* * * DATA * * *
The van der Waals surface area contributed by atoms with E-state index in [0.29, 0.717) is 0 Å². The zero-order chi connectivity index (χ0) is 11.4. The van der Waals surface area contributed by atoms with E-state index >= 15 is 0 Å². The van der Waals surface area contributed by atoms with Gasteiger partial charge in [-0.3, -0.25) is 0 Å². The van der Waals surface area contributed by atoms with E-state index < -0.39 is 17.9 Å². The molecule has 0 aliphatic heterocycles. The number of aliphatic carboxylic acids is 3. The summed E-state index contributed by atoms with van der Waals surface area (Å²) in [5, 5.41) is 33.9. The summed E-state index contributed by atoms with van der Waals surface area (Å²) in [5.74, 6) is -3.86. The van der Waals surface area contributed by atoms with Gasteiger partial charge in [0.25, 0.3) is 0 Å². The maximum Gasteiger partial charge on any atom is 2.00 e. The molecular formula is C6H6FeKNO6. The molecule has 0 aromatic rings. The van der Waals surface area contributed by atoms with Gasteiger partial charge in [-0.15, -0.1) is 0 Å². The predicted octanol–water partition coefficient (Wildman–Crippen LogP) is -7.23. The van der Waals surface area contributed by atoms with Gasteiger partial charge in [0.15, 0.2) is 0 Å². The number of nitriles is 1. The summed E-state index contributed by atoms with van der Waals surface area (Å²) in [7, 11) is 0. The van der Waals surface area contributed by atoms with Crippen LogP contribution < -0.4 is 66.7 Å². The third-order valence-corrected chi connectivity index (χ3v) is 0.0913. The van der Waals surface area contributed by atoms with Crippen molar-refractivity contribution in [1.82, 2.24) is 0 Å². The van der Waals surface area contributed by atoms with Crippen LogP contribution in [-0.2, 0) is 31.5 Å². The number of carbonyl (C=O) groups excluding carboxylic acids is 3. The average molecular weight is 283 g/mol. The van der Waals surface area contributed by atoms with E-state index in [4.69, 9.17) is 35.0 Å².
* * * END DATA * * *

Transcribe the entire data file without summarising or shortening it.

The van der Waals surface area contributed by atoms with E-state index in [0.29, 0.717) is 0 Å². The zero-order chi connectivity index (χ0) is 11.4. The van der Waals surface area contributed by atoms with E-state index >= 15 is 0 Å². The van der Waals surface area contributed by atoms with Gasteiger partial charge in [-0.3, -0.25) is 0 Å². The van der Waals surface area contributed by atoms with E-state index < -0.39 is 17.9 Å². The molecule has 0 aliphatic heterocycles. The number of aliphatic carboxylic acids is 3. The summed E-state index contributed by atoms with van der Waals surface area (Å²) in [5, 5.41) is 33.9. The summed E-state index contributed by atoms with van der Waals surface area (Å²) in [5.74, 6) is -3.86. The van der Waals surface area contributed by atoms with Gasteiger partial charge in [0.25, 0.3) is 0 Å². The maximum Gasteiger partial charge on any atom is 2.00 e. The molecular formula is C6H6FeKNO6. The molecule has 0 aromatic rings. The van der Waals surface area contributed by atoms with Gasteiger partial charge in [-0.15, -0.1) is 0 Å². The predicted octanol–water partition coefficient (Wildman–Crippen LogP) is -7.23. The van der Waals surface area contributed by atoms with Gasteiger partial charge in [0.15, 0.2) is 0 Å². The number of nitriles is 1. The summed E-state index contributed by atoms with van der Waals surface area (Å²) in [7, 11) is 0. The van der Waals surface area contributed by atoms with Crippen LogP contribution < -0.4 is 66.7 Å². The third-order valence-corrected chi connectivity index (χ3v) is 0.0913. The van der Waals surface area contributed by atoms with Crippen molar-refractivity contribution in [1.82, 2.24) is 0 Å². The van der Waals surface area contributed by atoms with Crippen LogP contribution in [-0.2, 0) is 31.5 Å². The number of carbonyl (C=O) groups excluding carboxylic acids is 3. The average molecular weight is 283 g/mol. The van der Waals surface area contributed by atoms with E-state index in [4.69, 9.17) is 35.0 Å².